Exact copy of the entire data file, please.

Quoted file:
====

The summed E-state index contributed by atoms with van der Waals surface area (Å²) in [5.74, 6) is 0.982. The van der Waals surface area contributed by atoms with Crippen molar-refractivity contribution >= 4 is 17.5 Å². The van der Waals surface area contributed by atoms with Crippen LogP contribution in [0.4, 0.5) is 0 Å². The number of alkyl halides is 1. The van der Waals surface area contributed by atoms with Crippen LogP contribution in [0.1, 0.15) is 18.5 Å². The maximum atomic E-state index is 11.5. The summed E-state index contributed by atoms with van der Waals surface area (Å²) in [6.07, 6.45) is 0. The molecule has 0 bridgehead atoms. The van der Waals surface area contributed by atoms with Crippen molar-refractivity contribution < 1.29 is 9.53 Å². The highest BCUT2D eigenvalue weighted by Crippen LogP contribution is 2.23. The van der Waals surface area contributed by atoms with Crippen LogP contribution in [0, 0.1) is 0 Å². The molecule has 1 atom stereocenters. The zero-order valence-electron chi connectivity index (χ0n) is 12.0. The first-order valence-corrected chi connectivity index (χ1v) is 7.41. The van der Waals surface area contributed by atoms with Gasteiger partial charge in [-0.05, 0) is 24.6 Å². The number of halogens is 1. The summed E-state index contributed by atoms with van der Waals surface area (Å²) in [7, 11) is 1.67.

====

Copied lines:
The summed E-state index contributed by atoms with van der Waals surface area (Å²) in [5.74, 6) is 0.982. The van der Waals surface area contributed by atoms with Crippen molar-refractivity contribution >= 4 is 17.5 Å². The van der Waals surface area contributed by atoms with Crippen LogP contribution in [0.4, 0.5) is 0 Å². The number of alkyl halides is 1. The van der Waals surface area contributed by atoms with Crippen LogP contribution in [0.1, 0.15) is 18.5 Å². The maximum atomic E-state index is 11.5. The summed E-state index contributed by atoms with van der Waals surface area (Å²) in [6.07, 6.45) is 0. The molecule has 0 bridgehead atoms. The van der Waals surface area contributed by atoms with Crippen molar-refractivity contribution < 1.29 is 9.53 Å². The highest BCUT2D eigenvalue weighted by Crippen LogP contribution is 2.23. The van der Waals surface area contributed by atoms with Crippen LogP contribution in [0, 0.1) is 0 Å². The molecule has 1 atom stereocenters. The zero-order valence-electron chi connectivity index (χ0n) is 12.0. The first-order valence-corrected chi connectivity index (χ1v) is 7.41. The van der Waals surface area contributed by atoms with Gasteiger partial charge in [-0.05, 0) is 24.6 Å². The number of halogens is 1. The summed E-state index contributed by atoms with van der Waals surface area (Å²) in [7, 11) is 1.67.